Record-setting Iowa female wrestler's state tourney run ends

A little more than 24 hours after Cassy Herkelman made history by recording the first victory for a female in the Iowa state wrestling tournament, she was eliminated from the event following two consecutive losses.

Herkelman was defeated twice in the double-elimination tournament on Friday, falling in the second round to Indianola (Iowa) High's Matt Victor by a 5-1 score and falling by pin in the first period against Des Moines (Iowa) Hoover High's Jordan Jones. Afterwards, she spoke to assembled media, including WHO-TV, about her tough second day and the forfeit.

"After districts I knew [the media attention] was going to be crazy here," Herkelman told the press. "[Northrup] has the right to make his own choice, and it's not like he did what he didn't want to do."

For Herkelman, the second day of the competition was much more rigorous than the first, in which she received credit for a victory without having to physically defeat another wrestler on the mat. Northrup's forfeit received national attention here and elsewhere, with commenters, callers to sports radio shows, and other wrestlers and their parents all coming down on different sides of the issue.

While Herkelman finished with a 1-2 overall record, the other female contestant in the 112-pound division, Ottumwa sophomore Megan Black, had an even more trying tournament. The first-time state qualifier fell in both of her bouts on Thursday, leading to her elimination on the first day of the event.

The Associated Press reported that Black watched Herkelman's bouts from the stands on Friday, cheering her on despite the setbacks.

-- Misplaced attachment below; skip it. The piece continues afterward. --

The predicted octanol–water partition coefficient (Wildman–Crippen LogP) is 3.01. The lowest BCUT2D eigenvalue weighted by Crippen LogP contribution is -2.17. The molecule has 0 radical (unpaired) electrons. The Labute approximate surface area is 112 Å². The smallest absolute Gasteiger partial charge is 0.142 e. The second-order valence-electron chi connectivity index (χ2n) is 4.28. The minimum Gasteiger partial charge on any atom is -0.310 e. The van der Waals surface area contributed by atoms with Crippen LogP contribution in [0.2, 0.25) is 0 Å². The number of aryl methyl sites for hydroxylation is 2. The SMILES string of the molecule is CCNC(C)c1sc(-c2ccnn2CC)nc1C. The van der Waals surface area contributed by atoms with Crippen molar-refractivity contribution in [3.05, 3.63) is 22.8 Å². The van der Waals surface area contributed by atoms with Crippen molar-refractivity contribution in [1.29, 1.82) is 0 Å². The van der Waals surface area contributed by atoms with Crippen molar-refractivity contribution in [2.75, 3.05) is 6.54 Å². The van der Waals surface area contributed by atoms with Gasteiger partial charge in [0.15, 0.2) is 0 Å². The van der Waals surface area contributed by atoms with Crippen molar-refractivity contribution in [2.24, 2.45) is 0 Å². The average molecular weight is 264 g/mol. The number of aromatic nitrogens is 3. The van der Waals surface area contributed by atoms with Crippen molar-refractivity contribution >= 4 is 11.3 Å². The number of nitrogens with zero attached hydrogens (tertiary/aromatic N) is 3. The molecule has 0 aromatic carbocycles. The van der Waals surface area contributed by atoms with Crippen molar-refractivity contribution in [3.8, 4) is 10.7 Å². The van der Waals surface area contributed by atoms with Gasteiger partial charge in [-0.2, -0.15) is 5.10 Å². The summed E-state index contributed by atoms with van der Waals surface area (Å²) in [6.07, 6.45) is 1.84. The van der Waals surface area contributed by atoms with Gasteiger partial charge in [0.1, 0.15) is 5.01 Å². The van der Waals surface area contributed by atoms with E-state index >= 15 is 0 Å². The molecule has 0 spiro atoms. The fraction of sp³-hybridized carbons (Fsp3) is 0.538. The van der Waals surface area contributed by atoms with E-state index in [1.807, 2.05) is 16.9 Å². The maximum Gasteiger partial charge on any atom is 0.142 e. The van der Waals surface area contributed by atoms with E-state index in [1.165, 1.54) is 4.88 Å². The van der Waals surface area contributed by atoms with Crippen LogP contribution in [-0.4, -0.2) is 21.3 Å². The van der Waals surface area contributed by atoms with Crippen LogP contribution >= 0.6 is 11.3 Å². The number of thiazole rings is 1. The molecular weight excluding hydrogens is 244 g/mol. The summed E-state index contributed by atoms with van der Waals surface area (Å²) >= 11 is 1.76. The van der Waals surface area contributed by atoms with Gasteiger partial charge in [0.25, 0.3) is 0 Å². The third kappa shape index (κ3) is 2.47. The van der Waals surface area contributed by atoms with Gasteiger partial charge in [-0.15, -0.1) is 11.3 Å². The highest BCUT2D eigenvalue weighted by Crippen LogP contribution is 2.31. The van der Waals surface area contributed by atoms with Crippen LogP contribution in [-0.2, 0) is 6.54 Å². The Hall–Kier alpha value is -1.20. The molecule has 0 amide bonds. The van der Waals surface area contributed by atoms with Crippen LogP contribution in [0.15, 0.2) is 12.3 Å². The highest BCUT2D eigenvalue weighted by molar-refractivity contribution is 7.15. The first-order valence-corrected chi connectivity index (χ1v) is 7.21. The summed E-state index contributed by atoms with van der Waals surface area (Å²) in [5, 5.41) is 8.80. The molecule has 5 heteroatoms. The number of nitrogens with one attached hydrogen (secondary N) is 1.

"She tried hard, so that's good," Black told the Associated Press.

As for Northrup, his father, Jamie Northrup, spoke to the Des Moines Register about his son's decision not to face off against Herkelman, costing himself a shot at a state title in the process.

"We spent a couple of days agonizing over this," Jamie Northrup told the Register. "And just giving to Joel to really allow him to make the decision. Joel made the decision that he felt was the right decision, and it aligned with his beliefs and his values and conscience."

Joel Northrup -- who was also eliminated after a second-round loss on Friday -- is home-schooled by Jamie Northrup, a youth pastor and volunteer chaplain for the U.S. Army, and his mother, Sara, but competes for the Linn-Mar (Iowa) High wrestling team, which is his local public high school. Throughout the lead-up to his forfeit on Thursday, Northrup cited his faith as the primary reason why he felt it was inappropriate for him to wrestle against a girl.

"I don't believe there are any specific pieces of Scripture that address this particular issue," Jamie Northrup told the Register. "But as men, the Bible talks to us about loving our wives, protecting our families, being there, as an older brother, just to protect his home and his sisters.

"And so, I would say that's more of a principle that we're following. We just don't believe that in a combat sport, a boy should be going against a girl in this manner."

Still, a day after the forfeit, Herkelman's father, Bill, insisted that he and his daughter had absolutely no ill-will toward the Northrups, despite all the additional focus the incident has put on both families.

"I know Cassy [was] disappointed not to get on the mat with him," Bill Herkelman told the Register. "But it's their belief, they're very strict in that, and I support that.

"I'd like to meet [Northrup's] dad. I'd like to shake his hand."

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